Concerns about mining in the Upper Hunter dominated last week’s meeting of councils from the region.
Leaders from Dungog, Gloucester, Singleton, Upper Hunter and Walcha met in Dungog to discuss important issues for the coming year.
The meeting was the sixth in a series of Divisional Tours and covered the impact of mining on local communities and the review of the draft Code of Conduct for councillors.
Shires Association of NSW president Cr Ray Donald said several councils voiced their strong concerns about the impact of mining developments on communities, infrastructure, and the health and well being of townships.
“The impact of coal seam gas and other mining-related issues on communities in this region is of equal importance to the effect of the Murray Darling Basin Plan on communities situated along those rivers,” Cr Donald said. “What also needs to be taken into consideration is the impact that mining has on neighbouring communities and their road networks, which overlap between councils areas.
“Neighbouring communities, like councils with mines in their local government area, deserve to be adequately compensated from royalties paid to the State Government to address urgent infrastructure upgrades.”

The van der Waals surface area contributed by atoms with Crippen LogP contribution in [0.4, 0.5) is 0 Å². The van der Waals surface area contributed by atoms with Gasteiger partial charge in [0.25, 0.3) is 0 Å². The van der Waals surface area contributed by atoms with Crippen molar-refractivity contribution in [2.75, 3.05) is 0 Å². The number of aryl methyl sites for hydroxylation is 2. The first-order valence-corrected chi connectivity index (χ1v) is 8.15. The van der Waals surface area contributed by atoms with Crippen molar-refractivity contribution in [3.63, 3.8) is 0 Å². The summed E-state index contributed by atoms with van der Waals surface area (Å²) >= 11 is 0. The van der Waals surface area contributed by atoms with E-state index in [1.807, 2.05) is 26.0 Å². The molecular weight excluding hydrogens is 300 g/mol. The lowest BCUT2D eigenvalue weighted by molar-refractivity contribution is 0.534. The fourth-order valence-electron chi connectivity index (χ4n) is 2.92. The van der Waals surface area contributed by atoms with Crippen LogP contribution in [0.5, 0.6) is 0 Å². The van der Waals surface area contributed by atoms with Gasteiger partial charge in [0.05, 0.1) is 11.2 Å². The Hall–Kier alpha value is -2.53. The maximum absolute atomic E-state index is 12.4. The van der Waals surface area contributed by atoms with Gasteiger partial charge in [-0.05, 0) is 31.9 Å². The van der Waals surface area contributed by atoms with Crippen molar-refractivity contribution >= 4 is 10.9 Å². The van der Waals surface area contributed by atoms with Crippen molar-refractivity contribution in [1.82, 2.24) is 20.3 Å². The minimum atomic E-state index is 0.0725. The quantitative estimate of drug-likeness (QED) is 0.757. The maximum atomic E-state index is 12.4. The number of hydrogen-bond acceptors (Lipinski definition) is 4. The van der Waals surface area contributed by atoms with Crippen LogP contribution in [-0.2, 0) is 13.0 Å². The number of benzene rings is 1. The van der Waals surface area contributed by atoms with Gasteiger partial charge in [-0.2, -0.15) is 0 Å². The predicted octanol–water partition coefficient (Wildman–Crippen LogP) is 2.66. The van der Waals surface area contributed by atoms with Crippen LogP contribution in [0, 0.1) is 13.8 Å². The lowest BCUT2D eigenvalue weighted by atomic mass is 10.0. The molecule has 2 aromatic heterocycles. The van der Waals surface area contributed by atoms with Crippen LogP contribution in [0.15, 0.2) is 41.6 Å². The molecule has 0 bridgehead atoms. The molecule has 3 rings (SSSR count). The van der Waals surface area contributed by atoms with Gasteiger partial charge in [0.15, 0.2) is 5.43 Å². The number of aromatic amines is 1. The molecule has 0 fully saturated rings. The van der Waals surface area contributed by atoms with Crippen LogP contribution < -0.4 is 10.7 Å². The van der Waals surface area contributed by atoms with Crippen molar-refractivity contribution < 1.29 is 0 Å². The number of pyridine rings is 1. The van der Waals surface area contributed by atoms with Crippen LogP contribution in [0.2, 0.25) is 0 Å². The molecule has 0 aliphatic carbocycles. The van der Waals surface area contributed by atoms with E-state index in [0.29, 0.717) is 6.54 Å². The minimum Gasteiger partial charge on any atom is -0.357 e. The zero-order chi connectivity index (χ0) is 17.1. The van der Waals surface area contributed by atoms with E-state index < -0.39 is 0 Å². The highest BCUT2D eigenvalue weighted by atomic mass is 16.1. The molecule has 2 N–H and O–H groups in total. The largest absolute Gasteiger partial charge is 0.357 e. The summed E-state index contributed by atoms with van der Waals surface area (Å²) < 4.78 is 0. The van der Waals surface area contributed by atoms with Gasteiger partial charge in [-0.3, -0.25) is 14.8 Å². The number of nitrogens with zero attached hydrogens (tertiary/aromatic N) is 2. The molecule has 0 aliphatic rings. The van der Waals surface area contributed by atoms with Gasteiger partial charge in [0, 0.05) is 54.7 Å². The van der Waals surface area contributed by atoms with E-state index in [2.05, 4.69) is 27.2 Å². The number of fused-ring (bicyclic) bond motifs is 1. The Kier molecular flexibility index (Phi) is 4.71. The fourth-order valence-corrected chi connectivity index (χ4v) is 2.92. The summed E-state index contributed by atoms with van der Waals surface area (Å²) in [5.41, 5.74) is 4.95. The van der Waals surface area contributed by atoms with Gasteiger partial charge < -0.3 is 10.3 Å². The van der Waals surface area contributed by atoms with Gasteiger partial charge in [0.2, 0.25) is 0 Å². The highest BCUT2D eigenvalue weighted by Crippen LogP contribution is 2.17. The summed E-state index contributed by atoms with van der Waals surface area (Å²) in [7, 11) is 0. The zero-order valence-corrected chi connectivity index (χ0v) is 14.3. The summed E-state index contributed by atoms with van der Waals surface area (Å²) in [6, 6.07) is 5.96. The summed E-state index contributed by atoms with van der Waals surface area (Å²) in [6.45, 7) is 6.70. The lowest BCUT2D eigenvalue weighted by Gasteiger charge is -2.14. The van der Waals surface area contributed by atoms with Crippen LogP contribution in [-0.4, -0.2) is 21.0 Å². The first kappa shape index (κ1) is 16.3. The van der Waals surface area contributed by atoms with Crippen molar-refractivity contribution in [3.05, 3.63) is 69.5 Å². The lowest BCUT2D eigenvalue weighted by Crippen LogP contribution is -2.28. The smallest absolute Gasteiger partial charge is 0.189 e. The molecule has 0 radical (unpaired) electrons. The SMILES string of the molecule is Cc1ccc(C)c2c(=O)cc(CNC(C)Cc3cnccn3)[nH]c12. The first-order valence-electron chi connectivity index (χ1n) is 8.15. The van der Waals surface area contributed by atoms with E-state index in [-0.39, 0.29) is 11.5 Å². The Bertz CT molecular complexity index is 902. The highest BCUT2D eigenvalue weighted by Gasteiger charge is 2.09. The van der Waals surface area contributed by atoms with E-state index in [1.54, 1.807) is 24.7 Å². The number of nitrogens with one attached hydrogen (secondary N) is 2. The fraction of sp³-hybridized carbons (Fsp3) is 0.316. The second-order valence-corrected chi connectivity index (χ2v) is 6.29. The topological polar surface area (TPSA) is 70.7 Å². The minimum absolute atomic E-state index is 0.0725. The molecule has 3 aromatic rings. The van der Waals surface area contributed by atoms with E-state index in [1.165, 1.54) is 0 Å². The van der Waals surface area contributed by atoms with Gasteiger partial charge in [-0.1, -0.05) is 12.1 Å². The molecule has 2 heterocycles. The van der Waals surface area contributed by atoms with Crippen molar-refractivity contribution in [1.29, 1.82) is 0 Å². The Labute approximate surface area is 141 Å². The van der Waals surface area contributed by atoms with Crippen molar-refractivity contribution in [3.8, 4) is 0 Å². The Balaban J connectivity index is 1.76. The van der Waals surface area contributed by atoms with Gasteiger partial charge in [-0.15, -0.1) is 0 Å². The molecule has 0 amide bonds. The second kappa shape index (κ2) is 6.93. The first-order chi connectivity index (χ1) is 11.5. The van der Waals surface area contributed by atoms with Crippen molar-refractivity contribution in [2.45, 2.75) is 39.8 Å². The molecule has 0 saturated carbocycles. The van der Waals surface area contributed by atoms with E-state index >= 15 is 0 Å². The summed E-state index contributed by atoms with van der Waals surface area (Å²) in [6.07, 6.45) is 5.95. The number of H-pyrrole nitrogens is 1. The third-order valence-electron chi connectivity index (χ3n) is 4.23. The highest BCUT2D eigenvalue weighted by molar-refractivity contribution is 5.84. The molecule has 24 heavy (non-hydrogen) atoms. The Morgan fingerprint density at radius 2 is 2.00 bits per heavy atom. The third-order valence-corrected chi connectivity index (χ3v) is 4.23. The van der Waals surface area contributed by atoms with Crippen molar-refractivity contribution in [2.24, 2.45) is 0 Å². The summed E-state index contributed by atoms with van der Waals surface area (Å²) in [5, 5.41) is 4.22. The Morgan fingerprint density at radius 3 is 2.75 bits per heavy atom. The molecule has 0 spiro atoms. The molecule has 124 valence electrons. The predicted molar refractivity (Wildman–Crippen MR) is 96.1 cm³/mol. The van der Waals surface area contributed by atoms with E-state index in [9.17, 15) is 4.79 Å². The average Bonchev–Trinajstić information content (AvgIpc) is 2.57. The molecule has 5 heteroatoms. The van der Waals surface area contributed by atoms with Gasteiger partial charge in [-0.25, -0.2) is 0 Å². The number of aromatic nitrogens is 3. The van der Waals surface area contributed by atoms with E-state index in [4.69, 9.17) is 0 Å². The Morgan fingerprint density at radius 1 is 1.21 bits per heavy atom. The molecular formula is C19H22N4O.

Another issue of major concern discussed at the meeting was the NSW Government’s Review of the Model Code of Conduct for Local Councils in NSW.
“The current Model Code of Conduct is a lengthy, cumbersome document written in a way that is far too detailed to act as an easy reference for councillors, and is a deterrent to people thinking of standing for Local Government elections,” Cr Donald said.
“One has to wonder why the current code for councillors is 30 pages plus, compared to the brief code for State MPs which fits on one page – despite the fact that ministers, MPs and councillors represent communities, are answerable to them at regular elections, and whose roles have many similarities.”
This story Administrator ready to work first appeared on Nanjing Night Net.